Researchers at security specialist Check Point Software Technologies have uncovered a bug in WhatsApp that is so serious it can permanently wipe out a group chat.
The vulnerability is related to, according to Check Point, “a manipulation of the WhatsApp protocol using a tool built by Check Point Research in order to validate WhatsApp security without jeopardizing WhatsApp end to end encryption.”
It seems this tool “allows a user to modify WhatsApp messages before being sent and change the general parameters, such as participant’s phone number.”
According to Check Point, the bug was discovered in August 2019 and responsibly reported to WhatsApp. The good news is that its developers fixed the bug in the update for version 2.19.246 and onwards.
Check Point is seems in order to discover any vulnerabilities in WhatsApp, “set up the WhatsApp Manipulation Tool and started testing new ways to manipulate WhatsApp protocol.”
During its testing, it found a technique that “where one can crash WhatsApp on multiple phones in a shared group.”
Check Point found that it could “start decrypting and modifying messages in a conversation where we participate.”
The bug itself reportedly resides in XMPP (Extensible Messaging and Presence Protocol), a communication protocol for instant messaging.
Its WhatsApp tool was able to edit the parameter participant to identify who sent the message.
“In order to exploit this bug we would need to replace the participant’s parameter from the sender phone number to any non-digit character(s) e.g. ‘firstname.lastname@example.org’,” said the Check Point researchers. “By sending this message WhatsApp application will crash in every phone that is a member of this group.”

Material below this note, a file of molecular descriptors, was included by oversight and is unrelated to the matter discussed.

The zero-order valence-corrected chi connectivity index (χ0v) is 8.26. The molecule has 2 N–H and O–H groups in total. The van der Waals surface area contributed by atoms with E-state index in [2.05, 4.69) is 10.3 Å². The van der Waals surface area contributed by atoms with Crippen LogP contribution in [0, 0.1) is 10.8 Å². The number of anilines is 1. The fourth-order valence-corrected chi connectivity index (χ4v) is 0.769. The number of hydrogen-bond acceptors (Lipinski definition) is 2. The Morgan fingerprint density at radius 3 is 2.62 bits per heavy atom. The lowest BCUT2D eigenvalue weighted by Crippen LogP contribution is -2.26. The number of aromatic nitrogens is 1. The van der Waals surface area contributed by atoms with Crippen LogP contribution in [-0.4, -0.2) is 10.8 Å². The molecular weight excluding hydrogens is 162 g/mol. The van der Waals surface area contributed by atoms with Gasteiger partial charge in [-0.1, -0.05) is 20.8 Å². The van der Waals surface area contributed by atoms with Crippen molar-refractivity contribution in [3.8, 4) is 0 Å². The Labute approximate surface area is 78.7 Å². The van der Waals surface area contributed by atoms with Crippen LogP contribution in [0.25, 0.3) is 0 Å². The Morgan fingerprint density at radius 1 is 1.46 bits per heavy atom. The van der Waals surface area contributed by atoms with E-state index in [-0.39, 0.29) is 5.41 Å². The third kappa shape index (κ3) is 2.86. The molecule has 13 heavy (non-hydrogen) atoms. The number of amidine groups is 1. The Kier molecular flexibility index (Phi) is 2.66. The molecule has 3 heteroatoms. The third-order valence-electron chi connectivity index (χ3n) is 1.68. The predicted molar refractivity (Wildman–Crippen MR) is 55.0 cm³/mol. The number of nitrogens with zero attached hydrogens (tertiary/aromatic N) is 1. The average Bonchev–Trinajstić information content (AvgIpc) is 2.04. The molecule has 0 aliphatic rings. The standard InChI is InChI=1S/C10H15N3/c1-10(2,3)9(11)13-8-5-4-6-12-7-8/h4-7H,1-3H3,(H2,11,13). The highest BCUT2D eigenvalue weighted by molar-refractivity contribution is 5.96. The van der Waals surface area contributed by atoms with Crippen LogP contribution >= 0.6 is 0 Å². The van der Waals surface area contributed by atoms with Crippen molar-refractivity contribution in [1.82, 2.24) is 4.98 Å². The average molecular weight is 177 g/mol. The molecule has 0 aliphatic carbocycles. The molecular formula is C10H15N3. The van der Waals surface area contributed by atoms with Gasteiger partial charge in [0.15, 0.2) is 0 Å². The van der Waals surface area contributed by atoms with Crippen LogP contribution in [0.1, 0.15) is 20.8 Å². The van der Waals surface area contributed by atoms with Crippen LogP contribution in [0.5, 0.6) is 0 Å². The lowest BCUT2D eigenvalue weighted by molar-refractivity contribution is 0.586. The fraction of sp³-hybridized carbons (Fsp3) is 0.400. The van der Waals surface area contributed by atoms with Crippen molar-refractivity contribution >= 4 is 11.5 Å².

“The bug will crash the app and it will continue to crash even after we reopen WhatsApp, resulting in a crash loop,” the warned. “Moreover, the user will not be able to return to the group and all the data that was written and shared in the group is now gone for good. The group cannot be restored after the crash has happened and will have to be deleted in order to stop the crash.”
“In WhatsApp there are many important groups with valuable content,” Check Poinit said. “If an attacker uses this technique and crashes one of these groups all chat history will be gone and further communication would be impossible.”
“The impact of this vulnerability is potentially tremendous, since WhatsApp is the main communication service for many people,” they said. “Thus, the bug compromises the availability of the app which is a crucial for our daily activities.”
The only way to recover from the issue is to uninstall WhatsApp, install it again, and remove the group which contains the malicious payload.
Check Point produced the following proof of concept video, found here.
As WhatsApp is now a hugely popular messaging app, the importance of its security remains a serious issue for many people.
This was evidenced in October, when WhatsApp sued Israel-based NSO Group, and alleged it was behind the cyberattack earlier this year that infected devices with advanced surveillance tools.
In May 2019, WhatsApp urged all of its 1.5 billion users to update their software to fix a vulnerability that it said was being actively exploited to implant advanced surveillance tools on users’ devices.
The Facebook-owned company discovered the vulnerability earlier in May and released a fix. The Financial Times reported in May that the bug was used to implant spyware developed by NSO, citing an unnamed surveillance software maker as its source.
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